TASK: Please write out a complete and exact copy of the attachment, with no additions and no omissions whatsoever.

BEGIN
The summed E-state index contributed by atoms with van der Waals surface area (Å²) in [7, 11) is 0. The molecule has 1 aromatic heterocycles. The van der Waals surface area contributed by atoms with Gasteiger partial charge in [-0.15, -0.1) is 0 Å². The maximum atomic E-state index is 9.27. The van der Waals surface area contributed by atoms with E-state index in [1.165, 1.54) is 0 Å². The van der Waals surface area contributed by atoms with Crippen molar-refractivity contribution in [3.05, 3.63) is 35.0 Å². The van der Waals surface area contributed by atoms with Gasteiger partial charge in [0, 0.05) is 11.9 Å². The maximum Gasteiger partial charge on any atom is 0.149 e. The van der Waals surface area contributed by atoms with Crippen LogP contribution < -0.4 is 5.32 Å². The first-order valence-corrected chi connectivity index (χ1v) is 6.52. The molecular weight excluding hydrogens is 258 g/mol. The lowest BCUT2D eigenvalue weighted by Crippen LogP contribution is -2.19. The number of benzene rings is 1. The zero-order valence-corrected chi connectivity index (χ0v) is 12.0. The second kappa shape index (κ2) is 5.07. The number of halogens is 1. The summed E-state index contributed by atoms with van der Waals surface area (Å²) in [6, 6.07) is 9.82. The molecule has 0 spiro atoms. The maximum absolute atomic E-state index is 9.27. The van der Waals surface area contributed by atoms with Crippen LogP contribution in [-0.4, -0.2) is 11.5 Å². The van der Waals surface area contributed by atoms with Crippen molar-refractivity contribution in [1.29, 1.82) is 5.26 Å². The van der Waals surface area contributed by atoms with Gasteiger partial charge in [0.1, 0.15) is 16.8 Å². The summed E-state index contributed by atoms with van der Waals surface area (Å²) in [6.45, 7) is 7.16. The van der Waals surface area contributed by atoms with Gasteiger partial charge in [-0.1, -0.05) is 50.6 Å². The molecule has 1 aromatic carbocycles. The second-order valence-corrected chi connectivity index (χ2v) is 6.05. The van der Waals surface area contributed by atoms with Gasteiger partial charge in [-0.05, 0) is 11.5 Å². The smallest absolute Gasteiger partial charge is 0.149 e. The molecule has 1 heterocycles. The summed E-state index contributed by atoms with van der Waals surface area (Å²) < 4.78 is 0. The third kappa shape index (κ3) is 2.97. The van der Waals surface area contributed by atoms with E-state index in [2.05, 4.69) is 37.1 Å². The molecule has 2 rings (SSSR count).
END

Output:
The summed E-state index contributed by atoms with van der Waals surface area (Å²) in [7, 11) is 0. The molecule has 1 aromatic heterocycles. The van der Waals surface area contributed by atoms with Gasteiger partial charge in [-0.15, -0.1) is 0 Å². The maximum atomic E-state index is 9.27. The van der Waals surface area contributed by atoms with E-state index in [1.165, 1.54) is 0 Å². The van der Waals surface area contributed by atoms with Crippen molar-refractivity contribution in [3.05, 3.63) is 35.0 Å². The van der Waals surface area contributed by atoms with Gasteiger partial charge in [0, 0.05) is 11.9 Å². The maximum Gasteiger partial charge on any atom is 0.149 e. The van der Waals surface area contributed by atoms with Crippen LogP contribution < -0.4 is 5.32 Å². The first-order valence-corrected chi connectivity index (χ1v) is 6.52. The molecular weight excluding hydrogens is 258 g/mol. The lowest BCUT2D eigenvalue weighted by Crippen LogP contribution is -2.19. The number of benzene rings is 1. The zero-order valence-corrected chi connectivity index (χ0v) is 12.0. The second kappa shape index (κ2) is 5.07. The number of halogens is 1. The summed E-state index contributed by atoms with van der Waals surface area (Å²) in [6, 6.07) is 9.82. The molecule has 0 spiro atoms. The maximum absolute atomic E-state index is 9.27. The van der Waals surface area contributed by atoms with Crippen LogP contribution in [-0.4, -0.2) is 11.5 Å². The van der Waals surface area contributed by atoms with Crippen molar-refractivity contribution in [1.29, 1.82) is 5.26 Å². The van der Waals surface area contributed by atoms with Gasteiger partial charge in [0.1, 0.15) is 16.8 Å². The summed E-state index contributed by atoms with van der Waals surface area (Å²) in [6.45, 7) is 7.16. The van der Waals surface area contributed by atoms with Gasteiger partial charge in [-0.1, -0.05) is 50.6 Å². The molecule has 1 aromatic carbocycles. The second-order valence-corrected chi connectivity index (χ2v) is 6.05. The van der Waals surface area contributed by atoms with Gasteiger partial charge in [-0.05, 0) is 11.5 Å². The smallest absolute Gasteiger partial charge is 0.149 e. The molecule has 1 heterocycles. The summed E-state index contributed by atoms with van der Waals surface area (Å²) < 4.78 is 0. The third kappa shape index (κ3) is 2.97. The van der Waals surface area contributed by atoms with E-state index in [2.05, 4.69) is 37.1 Å². The molecule has 2 rings (SSSR count).